Why am I bringing up all this about the Rosary? Sober Catholic is a blog about Catholic spirituality and how it can be the primary tool to achieve and maintain your sobriety. The Rosary is probably, after the Mass, the most common Catholic spiritual practice and devotion. It can be a means by which you can focus your sober Catholic spirituality.

Plus, I am going to plant myself in front of my iMac and write 20 posts this weekend about the Rosary. One post for each Mystery. Makes up for my relative lack of posting this past week or so as I was mulling over how to do this.

PS: I just noticed that this is my 150th post. What is interesting is that the traditional Rosary had 150 “Hail Mary’s” said amongst the Mysteries (the non-traditional Mysteries are the Luminous ones. (They were added by Pope John Paul the Great in 2002. They are optional, but I recommend including them.) Nice coincidence.

Know someone, perhaps yourself, who might like Catholic devotionals for alcoholics? Please take a look at my books! (Thank you!!)

"The Recovery Rosary: Reflections for Alcoholics and Addicts"

and "The Stations of the Cross for Alcoholics"


  1. For anyone reading this post as a backlink in a later post on the Mysteries of the Rosary and are wondering why these meditations took longer than the originally promised weekend, go to the archives for October and November 2007 and read the posts with the word “Admin” in the title. I basically had to relocate and getting settled in and reestablishing Internet service took much longer than expected.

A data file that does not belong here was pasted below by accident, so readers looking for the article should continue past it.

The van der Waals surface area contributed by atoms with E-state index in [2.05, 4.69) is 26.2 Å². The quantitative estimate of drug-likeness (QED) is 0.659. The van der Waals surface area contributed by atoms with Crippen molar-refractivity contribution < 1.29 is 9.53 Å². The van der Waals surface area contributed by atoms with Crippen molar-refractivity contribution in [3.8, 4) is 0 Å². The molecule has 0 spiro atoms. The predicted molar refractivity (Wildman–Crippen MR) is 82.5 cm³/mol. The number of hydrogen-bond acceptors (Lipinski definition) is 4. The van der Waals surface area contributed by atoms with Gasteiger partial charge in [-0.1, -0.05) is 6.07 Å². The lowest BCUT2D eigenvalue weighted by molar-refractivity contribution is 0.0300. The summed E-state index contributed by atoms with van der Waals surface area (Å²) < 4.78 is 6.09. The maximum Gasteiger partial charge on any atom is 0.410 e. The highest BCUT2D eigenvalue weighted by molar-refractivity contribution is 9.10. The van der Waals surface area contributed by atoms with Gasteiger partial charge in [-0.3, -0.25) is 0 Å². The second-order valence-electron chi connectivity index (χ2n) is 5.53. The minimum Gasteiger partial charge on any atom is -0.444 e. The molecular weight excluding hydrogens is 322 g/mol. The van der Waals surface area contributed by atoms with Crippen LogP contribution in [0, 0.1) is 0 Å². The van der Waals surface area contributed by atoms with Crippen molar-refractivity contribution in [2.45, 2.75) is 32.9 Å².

2. As a continuation of my first comment to this post, I am finally completing these Rosary Meditations in late October 2008, over a year after they were started. No major excuses except that I never felt the time was right earlier in 2008 to complete them, plus due to major life changes (settling into a new job, new marriage, new house and sorting it all out) blogging suffered a bit and this project was neglected. Anyway, once the Fifth Glorious Mystery is posted, this project will be over, although I will write the occasional Rosary meditation in the future when I feel like it.